It should be amazingly easy to hate We Were Evergreen. Their band shots alone bring bile to the eyes, all pastels and laughter and papier-mâché animal heads and swimming pools - pretty much a marketeer’s wet-dream for youthful joie de vivre. There’s the videos with their cutesy lo-fi and recycled Michel Gondry, tiny instruments and hand-made props everywhere, and the press releases that dare to mention Alt-J. And then there’s all that happiness, that somehow these three Parisians have managed to live in London for four years without being ground down to dead-eyed husks with nervous tremors and skin discoloration: that alone should have us baying for a deportation order and sealing off Folkestone to stop them getting back in.
Yes, seething hatred would seem to be a given. And yet somewhere along the line something goes wrong, the vomit slowing to a honeyed trickle and the gnash of teeth to a low hiss as the edges fight upwards and suddenly, horribly, there’s a smile in its place and limbs are threatening to dance. It’s quite a shock the first time, like Theoden having Saruman’s poison drawn from him.
Certainly on those early listens there seems little that stands out on Towards, We Were Evergreen’s debut album, little that’s particularly innovative or original: this is alt-pop by way of Oxford’s Blessing Force collective, wide-eyed and hook-laden like Trophy Wife or Jonquil or I Was A Cub Scout, melodies to the forefront and song lengths at around three-thirty. Opening track proper 'False Start' rides in on wonky synths and carnival percussion and the kind of vocal narrative that owes rent to We Are Scientists, all first-person and slightly maudlin, whilst 'Best Things' trades on choruses and ukelele and more than a hint of Under The Sea. 'Tambourine Like A Crown' jaunts slightly irritatingly on Mardi Gras swagger and lyrics about dancing in the sun.
Which is fine and all, in moderation. Luckily the light casts shadows: 'Quicksand' strips back to moody loops and reverb swells, whilst first single 'Daughters' builds from simple ditty to a dark and dramatic wash of percussive clatter, singer Michael Liot nicely counterpointed by Fabienne Débarre’s siren song.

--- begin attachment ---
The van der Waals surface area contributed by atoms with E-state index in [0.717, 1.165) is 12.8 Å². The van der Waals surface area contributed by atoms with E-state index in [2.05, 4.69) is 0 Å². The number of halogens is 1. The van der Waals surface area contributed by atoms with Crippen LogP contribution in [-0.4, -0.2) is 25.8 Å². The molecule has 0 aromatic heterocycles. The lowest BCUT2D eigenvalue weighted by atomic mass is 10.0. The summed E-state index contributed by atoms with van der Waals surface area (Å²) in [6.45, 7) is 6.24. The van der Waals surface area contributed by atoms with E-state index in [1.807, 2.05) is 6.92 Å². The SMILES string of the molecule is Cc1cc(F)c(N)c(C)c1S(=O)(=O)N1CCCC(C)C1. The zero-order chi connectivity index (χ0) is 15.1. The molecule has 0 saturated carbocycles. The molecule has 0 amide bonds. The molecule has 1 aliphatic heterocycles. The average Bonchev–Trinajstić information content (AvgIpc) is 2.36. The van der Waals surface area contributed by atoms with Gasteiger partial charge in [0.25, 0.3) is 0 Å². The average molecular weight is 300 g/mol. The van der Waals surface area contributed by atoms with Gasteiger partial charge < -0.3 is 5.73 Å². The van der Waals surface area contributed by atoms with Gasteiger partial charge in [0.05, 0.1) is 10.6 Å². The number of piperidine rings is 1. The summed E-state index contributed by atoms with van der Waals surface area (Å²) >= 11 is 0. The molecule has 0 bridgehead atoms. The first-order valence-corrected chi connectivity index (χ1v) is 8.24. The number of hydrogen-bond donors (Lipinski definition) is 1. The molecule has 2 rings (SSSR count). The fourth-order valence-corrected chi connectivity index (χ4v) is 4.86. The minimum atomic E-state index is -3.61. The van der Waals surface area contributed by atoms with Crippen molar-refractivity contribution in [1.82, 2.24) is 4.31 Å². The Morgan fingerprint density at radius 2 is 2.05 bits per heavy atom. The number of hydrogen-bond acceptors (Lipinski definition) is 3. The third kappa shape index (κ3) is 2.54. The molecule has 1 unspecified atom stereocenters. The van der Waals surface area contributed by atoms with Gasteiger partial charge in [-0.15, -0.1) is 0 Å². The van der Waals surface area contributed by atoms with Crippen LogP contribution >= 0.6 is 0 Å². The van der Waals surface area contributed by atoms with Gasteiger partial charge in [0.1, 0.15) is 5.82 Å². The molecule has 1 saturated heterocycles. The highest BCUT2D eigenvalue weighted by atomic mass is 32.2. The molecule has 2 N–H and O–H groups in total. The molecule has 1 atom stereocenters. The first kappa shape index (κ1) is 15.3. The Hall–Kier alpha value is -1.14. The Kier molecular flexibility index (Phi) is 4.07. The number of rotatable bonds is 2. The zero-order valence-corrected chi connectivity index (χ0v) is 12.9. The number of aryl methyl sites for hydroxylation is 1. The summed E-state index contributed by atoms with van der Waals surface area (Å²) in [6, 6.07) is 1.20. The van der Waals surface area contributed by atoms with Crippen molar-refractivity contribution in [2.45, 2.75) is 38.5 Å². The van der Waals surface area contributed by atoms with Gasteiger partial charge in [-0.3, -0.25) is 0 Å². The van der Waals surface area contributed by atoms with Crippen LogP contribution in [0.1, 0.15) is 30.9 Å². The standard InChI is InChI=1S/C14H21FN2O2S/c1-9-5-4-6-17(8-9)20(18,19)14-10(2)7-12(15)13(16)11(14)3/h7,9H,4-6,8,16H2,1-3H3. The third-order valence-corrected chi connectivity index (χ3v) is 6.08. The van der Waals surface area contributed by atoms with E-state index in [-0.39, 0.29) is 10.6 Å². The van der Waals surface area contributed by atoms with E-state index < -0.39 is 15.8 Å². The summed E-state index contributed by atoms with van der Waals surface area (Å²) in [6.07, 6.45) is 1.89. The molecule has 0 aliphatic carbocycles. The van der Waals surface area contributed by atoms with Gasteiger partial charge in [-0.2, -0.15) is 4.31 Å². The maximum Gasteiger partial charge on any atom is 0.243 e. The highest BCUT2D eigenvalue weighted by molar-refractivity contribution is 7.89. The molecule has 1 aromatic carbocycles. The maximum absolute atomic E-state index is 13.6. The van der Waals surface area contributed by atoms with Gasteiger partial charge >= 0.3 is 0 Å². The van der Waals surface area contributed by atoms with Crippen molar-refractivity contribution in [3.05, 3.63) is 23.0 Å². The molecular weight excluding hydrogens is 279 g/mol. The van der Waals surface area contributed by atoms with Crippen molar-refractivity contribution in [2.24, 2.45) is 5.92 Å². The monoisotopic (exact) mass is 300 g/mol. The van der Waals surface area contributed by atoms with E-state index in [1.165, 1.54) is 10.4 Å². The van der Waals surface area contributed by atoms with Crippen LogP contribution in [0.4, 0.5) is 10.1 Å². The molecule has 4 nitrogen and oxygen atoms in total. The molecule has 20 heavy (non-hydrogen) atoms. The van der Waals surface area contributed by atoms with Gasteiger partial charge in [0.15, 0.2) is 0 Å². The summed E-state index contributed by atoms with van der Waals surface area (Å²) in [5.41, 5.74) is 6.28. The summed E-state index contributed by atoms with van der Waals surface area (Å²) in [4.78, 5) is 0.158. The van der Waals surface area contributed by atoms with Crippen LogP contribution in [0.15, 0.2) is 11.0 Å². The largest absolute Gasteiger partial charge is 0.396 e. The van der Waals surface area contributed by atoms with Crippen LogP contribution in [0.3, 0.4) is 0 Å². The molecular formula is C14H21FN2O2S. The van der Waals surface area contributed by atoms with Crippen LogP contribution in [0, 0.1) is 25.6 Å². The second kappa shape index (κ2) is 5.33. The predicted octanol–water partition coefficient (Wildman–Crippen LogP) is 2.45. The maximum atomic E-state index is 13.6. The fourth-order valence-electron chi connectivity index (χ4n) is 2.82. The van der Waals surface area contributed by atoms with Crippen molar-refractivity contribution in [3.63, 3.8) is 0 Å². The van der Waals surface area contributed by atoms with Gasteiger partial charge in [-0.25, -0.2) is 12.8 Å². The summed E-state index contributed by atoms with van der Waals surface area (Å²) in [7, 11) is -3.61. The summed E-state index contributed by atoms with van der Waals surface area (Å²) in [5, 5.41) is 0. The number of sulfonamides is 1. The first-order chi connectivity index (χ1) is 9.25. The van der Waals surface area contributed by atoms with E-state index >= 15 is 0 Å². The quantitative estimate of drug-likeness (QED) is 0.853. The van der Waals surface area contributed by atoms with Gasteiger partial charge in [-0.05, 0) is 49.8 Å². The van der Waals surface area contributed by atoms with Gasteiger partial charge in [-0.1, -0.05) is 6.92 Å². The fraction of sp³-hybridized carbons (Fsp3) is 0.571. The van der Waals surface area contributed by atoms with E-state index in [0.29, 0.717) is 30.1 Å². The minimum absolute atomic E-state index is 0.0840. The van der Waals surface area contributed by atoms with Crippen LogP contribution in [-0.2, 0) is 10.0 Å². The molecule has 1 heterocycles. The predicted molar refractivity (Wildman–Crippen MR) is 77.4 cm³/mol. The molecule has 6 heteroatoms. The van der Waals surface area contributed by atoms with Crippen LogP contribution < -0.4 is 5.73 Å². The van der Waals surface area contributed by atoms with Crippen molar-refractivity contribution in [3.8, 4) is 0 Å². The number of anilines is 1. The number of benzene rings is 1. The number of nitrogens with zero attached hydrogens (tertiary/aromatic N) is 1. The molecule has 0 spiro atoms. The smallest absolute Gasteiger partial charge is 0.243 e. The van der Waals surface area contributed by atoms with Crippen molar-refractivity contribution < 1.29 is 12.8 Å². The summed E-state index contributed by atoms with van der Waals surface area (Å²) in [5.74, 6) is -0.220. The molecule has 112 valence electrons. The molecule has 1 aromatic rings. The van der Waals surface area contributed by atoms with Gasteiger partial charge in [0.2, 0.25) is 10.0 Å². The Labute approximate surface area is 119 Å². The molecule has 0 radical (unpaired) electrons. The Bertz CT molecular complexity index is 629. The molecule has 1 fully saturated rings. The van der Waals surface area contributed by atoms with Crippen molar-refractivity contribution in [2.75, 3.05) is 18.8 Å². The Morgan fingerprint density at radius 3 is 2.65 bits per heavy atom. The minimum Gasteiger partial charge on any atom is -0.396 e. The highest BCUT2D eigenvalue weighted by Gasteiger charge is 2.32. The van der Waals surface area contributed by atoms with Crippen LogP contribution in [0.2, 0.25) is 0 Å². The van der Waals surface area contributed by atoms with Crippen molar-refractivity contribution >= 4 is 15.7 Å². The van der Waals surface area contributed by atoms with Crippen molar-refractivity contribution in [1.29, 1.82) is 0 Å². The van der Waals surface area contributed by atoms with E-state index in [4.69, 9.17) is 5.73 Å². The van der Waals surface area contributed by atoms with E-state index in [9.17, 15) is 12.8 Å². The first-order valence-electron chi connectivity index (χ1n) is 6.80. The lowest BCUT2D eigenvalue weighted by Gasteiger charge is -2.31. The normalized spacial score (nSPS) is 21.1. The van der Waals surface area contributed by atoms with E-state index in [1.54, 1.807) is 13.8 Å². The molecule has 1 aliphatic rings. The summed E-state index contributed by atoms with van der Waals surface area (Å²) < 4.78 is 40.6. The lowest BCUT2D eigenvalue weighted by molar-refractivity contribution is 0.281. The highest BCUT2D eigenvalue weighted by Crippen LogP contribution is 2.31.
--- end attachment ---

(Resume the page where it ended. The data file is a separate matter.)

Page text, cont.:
She’s underused, actually - the decision to foreground Liot as lead vocalist throughout in a break from the more ad hoc approach of the EPs supplies consistency but denies us the more interesting voice. Débarre’s appearances provide the highpoints across the album, from 'Overnight’s slightly sinister opening loop to her beguiling verses on 'Dormant', and whilst there’s nothing wrong with Liot’s efforts, there’s little that’s memorable about them either.
To be honest though that’s an issue with Towards generally - that so much of this can pass by barely registering a memory. It’s certainly not for want of effort, either: the production here is immaculate, and the list of instruments that make up the sounds across the twelve tracks is genuinely daunting, providing just enough sonic variety to stave off the nagging deja vu that the songwriting provokes. It’s a shame because there’s loads to like here, from the bass riffs to the harmonies and the subtle moments of piano, but it just doesn’t quite stick like it should.
But hey, give We Were Evergreen a festival field, the air warm and the sun low in the sky and they’ll kill for sure: these songs will be catnip to that crowd, danceable and undemanding and cute whilst just - just - staying on the right side of twee. Heck, we’d better enjoy them whilst we can: there’s no way the band can maintain these levels of serotonin for long.
6Christian Cottingham's Score